当天,《卫报》报道了一个叫刘安军的抗议者被释放的消息。根据这篇文章,他宣称他被关了45天,他从警方的调查中了解到政府部门在试图把“茉莉花”事件定性为反对共产党的阴谋。

我们一个和艾未未以及他的合作者走得很近的朋友此前告诉我们,政府给艾未未提供了一个中国政协的职位,这个信息我们再次在《卫报》13号的一篇报道中看到。

我们的朋友告诉我们说我们的邻居刘正刚于4月9日,也就是星期六那天被拘押审问了。刘正刚的住处离我们家大概就20米远,他跟艾未未一起工作多年了,负责监督他设计的建筑工程。我们的管家后来向我们证实了这个事情。直到4月14日,他仍没有被释放。

我们这条巷子第一家主人荣荣和映里,也被问话了。他们是一对由中国摄影师和日本摄影师组成的夫妻,走在中国摄影界的前沿,他们开办的“三影堂摄影艺术中心”,离我们的住所不远。

四月十四日,国际媒体报道称中国政府指控艾未未犯了重婚罪,散布色情信息。这两项指控都非常荒谬可笑,完全不属于一个国家道德标准所能接纳的范畴。艾未未从来没有隐瞒自己养孩子的事情,此外,去了解下公众怎么看待所谓的“淫秽作品”将非常有趣。

四月十五日,星期五,我们回到艾未未家,期望能见到路青。过了一会儿,小韦和他妻子开了门,说路青出去了。然后我们看到赵赵在花园里呆着,小韦的妻子让我们进到屋里。我们和赵赵进行了简单的交谈,有一个中国人把我们的对话全过程都拍了下来。我们能感觉到,他们仍然在坚持过去做事的精神——记录一切正在发生的事,而我对此也完全没问题。赵赵给了我们一个路青的新号码,然后我们给她发了个信息,问她第二天早晨是否会在家以及我们是否方便去拜访她。她确认她将会在家。

第二天早晨,也就是4月16日周六,我们在10点左右到达她们家。路青说在花园里说话应该没问题,她说她觉得她家已经装上了录音监控,她的电话也被监听了,所以她把手机放屋里。我们把我们的电话放在一边,然后坐在花园里交谈。我们讨论了所有发生的一切,她说她从未想过警察会以如此暴力的方式来到她家。她看上去焦虑而紧张,她说她也没有任何关于未未的消息,同时她也见过未未的母亲和姐姐了。她也没有关于小胖和会计的消息。她所说的我们已经多少有些了解,包括她被盘问关于她们公司的财务状况。她告诉我们,她是发课(Fake)公司的法人,所以实际上相关责任应该在她。她告诉调查者她什么都不知道。至于她当前的处境,她说她从来没有问过警方,但似乎是出行自由的。不过她并没有冒险去得太远,因为她不知道这个自由的界限在哪。她还能用电脑上网,有足够的现金买她需要的东西,也有朋友可以前来探望她,这些让我们感到很欣慰。我们告诉她,她如果有需要可随意随时给我们打电话。我们也很惊讶地看到一些未未的合作者仍然在花园以及工作地点进进出出。我们不知道他们在干什么,但至少,他们的生活看上去一如往常,因此路青也不会太孤独。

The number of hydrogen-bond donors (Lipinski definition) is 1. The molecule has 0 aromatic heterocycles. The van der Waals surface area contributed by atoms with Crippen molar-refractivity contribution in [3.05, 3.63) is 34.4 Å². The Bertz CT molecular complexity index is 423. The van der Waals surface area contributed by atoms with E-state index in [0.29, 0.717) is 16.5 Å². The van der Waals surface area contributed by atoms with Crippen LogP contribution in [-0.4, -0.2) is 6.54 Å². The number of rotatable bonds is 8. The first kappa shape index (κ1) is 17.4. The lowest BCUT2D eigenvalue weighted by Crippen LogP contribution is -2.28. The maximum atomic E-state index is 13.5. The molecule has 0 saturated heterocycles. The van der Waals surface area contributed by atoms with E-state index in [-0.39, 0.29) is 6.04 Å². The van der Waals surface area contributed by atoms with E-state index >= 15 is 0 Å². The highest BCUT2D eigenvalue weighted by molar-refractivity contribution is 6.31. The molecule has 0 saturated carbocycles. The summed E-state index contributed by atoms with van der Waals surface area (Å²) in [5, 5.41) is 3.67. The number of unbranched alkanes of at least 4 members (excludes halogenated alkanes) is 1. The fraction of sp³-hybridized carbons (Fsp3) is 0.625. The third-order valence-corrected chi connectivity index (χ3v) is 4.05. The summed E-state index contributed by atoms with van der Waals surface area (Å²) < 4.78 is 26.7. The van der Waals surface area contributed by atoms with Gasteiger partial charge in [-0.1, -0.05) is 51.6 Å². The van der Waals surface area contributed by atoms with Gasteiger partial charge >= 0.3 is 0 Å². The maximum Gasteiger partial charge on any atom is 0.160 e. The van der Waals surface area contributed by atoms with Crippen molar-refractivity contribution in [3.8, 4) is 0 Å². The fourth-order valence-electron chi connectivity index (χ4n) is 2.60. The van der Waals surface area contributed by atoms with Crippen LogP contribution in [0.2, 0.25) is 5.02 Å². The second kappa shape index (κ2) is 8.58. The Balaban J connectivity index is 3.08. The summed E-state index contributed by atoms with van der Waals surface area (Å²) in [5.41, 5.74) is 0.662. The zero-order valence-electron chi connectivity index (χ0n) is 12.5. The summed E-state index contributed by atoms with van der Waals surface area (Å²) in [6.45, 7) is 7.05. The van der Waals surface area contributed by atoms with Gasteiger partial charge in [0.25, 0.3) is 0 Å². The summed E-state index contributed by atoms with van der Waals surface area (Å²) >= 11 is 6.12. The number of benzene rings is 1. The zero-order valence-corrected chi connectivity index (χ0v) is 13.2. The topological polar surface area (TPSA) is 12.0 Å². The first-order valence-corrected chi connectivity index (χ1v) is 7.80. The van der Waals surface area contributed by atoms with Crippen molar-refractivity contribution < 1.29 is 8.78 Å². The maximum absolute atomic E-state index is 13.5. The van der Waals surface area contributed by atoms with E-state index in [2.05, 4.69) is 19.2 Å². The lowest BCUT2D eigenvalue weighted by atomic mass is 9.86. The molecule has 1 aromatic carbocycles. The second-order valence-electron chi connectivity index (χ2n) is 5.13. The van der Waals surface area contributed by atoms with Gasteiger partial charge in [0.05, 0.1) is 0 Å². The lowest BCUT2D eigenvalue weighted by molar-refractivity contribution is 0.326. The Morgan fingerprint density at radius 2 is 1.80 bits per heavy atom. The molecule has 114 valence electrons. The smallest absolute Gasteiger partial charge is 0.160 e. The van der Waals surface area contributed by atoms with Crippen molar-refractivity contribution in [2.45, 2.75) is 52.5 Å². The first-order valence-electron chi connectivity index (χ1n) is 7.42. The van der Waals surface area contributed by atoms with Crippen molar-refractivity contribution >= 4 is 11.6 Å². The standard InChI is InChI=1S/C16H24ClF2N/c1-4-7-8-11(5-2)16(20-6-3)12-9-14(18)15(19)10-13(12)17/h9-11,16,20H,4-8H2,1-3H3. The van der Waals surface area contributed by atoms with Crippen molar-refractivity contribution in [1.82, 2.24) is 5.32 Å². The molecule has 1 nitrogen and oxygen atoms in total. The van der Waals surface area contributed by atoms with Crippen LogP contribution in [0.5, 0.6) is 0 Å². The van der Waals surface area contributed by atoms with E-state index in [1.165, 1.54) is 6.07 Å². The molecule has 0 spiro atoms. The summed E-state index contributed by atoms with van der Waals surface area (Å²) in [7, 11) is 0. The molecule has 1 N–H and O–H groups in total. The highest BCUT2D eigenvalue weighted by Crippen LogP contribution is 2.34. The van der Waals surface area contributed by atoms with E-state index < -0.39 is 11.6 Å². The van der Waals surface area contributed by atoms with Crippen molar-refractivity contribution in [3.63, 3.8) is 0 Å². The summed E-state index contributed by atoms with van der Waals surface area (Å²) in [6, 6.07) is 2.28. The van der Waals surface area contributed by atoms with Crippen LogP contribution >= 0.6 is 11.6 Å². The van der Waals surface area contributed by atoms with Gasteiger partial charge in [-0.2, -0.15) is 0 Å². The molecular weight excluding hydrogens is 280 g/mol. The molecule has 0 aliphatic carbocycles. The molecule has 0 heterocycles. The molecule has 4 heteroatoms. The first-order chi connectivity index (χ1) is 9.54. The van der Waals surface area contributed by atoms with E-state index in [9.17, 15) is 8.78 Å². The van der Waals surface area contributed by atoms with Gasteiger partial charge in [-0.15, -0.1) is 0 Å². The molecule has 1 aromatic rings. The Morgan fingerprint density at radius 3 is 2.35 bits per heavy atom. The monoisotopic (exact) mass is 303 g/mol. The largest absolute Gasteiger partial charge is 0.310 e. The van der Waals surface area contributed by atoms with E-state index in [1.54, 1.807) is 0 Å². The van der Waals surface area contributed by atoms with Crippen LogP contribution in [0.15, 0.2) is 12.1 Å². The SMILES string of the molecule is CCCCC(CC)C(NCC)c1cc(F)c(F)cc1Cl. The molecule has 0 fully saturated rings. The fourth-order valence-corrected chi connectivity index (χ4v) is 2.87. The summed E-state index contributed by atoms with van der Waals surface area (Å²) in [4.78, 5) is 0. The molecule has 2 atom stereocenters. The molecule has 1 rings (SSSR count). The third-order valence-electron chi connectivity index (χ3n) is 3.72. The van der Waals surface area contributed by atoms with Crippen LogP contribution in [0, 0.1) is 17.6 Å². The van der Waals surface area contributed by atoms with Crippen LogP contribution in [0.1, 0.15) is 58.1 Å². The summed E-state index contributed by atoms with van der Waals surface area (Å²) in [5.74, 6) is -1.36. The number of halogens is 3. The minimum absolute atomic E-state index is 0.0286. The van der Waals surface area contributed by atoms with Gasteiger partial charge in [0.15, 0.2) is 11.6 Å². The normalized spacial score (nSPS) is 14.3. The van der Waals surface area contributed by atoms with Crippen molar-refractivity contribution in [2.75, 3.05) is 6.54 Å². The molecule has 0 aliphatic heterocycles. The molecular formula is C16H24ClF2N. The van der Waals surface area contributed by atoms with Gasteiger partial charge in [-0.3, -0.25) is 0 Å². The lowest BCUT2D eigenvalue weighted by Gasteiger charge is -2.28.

写于 2011年4月18日 16点

附:原文:

On my way

Our house is very much like the person who conceived it.

Upon approaching it, some people are taken aback by its apparent sturdiness. From the outside, you only get to see a huge grey brick wall with hardly any windows. But once you close the front door behind you, it is bound to inspire you. Its large, open spaces give it a quality of lightness, while the materialsbrick and concrete, give it a feeling of quality and strength. It is sober but breathes refined simplicity.

We have enjoyed living there for some ten years now and we have and will always consider its builder, Ai Weiwei, as a person of very high integrity, be it artistically or on a personal level.